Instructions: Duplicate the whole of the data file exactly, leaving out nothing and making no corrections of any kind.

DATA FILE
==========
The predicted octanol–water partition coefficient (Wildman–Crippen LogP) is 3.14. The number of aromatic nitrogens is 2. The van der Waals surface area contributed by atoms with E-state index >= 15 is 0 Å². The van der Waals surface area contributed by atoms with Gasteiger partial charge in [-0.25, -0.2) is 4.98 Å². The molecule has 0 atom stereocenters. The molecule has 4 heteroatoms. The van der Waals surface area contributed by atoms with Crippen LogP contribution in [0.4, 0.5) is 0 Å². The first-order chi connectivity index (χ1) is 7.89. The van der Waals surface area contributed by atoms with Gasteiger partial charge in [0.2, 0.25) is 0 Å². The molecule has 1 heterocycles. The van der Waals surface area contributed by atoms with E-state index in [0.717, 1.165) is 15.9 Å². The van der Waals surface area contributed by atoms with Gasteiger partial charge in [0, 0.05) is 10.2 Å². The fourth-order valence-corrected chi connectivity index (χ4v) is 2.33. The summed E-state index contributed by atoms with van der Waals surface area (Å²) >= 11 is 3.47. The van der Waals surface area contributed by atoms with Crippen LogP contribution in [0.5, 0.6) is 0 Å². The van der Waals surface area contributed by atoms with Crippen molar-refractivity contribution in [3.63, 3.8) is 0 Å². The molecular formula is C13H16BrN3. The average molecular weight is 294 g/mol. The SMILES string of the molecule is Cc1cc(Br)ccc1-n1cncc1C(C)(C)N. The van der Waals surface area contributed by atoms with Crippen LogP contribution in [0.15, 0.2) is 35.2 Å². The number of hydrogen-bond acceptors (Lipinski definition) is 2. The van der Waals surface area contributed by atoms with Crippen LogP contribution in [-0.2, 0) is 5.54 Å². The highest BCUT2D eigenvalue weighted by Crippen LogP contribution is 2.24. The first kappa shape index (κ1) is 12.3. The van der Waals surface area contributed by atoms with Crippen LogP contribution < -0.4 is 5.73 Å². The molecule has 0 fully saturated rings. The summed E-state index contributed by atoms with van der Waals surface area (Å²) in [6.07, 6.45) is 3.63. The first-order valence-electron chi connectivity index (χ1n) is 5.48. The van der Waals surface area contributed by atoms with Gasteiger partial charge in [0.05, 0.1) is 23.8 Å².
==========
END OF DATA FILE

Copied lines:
The predicted octanol–water partition coefficient (Wildman–Crippen LogP) is 3.14. The number of aromatic nitrogens is 2. The van der Waals surface area contributed by atoms with E-state index >= 15 is 0 Å². The van der Waals surface area contributed by atoms with Gasteiger partial charge in [-0.25, -0.2) is 4.98 Å². The molecule has 0 atom stereocenters. The molecule has 4 heteroatoms. The van der Waals surface area contributed by atoms with Crippen LogP contribution in [0.4, 0.5) is 0 Å². The first-order chi connectivity index (χ1) is 7.89. The van der Waals surface area contributed by atoms with Gasteiger partial charge in [0.2, 0.25) is 0 Å². The molecule has 1 heterocycles. The van der Waals surface area contributed by atoms with E-state index in [0.717, 1.165) is 15.9 Å². The van der Waals surface area contributed by atoms with Gasteiger partial charge in [0, 0.05) is 10.2 Å². The fourth-order valence-corrected chi connectivity index (χ4v) is 2.33. The summed E-state index contributed by atoms with van der Waals surface area (Å²) >= 11 is 3.47. The van der Waals surface area contributed by atoms with Crippen LogP contribution in [0.5, 0.6) is 0 Å². The van der Waals surface area contributed by atoms with Crippen molar-refractivity contribution in [3.63, 3.8) is 0 Å². The molecular formula is C13H16BrN3. The average molecular weight is 294 g/mol. The SMILES string of the molecule is Cc1cc(Br)ccc1-n1cncc1C(C)(C)N. The van der Waals surface area contributed by atoms with Crippen LogP contribution in [0.15, 0.2) is 35.2 Å². The number of hydrogen-bond acceptors (Lipinski definition) is 2. The van der Waals surface area contributed by atoms with Crippen LogP contribution in [-0.2, 0) is 5.54 Å². The highest BCUT2D eigenvalue weighted by Crippen LogP contribution is 2.24. The first kappa shape index (κ1) is 12.3. The van der Waals surface area contributed by atoms with Crippen LogP contribution < -0.4 is 5.73 Å². The molecule has 0 fully saturated rings. The summed E-state index contributed by atoms with van der Waals surface area (Å²) in [6.07, 6.45) is 3.63. The first-order valence-electron chi connectivity index (χ1n) is 5.48. The van der Waals surface area contributed by atoms with Gasteiger partial charge in [0.05, 0.1) is 23.8 Å².